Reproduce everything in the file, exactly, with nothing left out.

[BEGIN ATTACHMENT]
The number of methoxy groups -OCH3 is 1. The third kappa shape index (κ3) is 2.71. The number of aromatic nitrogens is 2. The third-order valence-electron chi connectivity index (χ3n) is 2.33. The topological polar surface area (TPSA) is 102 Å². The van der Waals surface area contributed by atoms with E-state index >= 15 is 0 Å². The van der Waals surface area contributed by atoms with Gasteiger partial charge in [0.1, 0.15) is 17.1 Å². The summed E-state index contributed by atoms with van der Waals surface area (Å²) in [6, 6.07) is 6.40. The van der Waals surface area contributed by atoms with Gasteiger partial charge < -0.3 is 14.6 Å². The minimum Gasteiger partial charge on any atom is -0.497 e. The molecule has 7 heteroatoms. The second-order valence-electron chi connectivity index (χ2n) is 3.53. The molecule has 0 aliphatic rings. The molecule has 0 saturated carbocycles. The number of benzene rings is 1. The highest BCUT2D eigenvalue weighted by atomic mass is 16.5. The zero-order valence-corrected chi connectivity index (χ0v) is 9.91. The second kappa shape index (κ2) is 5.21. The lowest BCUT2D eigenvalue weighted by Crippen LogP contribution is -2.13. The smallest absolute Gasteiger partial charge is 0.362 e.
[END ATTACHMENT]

The number of methoxy groups -OCH3 is 1. The third kappa shape index (κ3) is 2.71. The number of aromatic nitrogens is 2. The third-order valence-electron chi connectivity index (χ3n) is 2.33. The topological polar surface area (TPSA) is 102 Å². The van der Waals surface area contributed by atoms with E-state index >= 15 is 0 Å². The van der Waals surface area contributed by atoms with Gasteiger partial charge in [0.1, 0.15) is 17.1 Å². The summed E-state index contributed by atoms with van der Waals surface area (Å²) in [6, 6.07) is 6.40. The van der Waals surface area contributed by atoms with Gasteiger partial charge < -0.3 is 14.6 Å². The minimum Gasteiger partial charge on any atom is -0.497 e. The molecule has 7 heteroatoms. The second-order valence-electron chi connectivity index (χ2n) is 3.53. The molecule has 0 aliphatic rings. The molecule has 0 saturated carbocycles. The number of benzene rings is 1. The highest BCUT2D eigenvalue weighted by atomic mass is 16.5. The zero-order valence-corrected chi connectivity index (χ0v) is 9.91. The second kappa shape index (κ2) is 5.21. The lowest BCUT2D eigenvalue weighted by Crippen LogP contribution is -2.13. The smallest absolute Gasteiger partial charge is 0.362 e.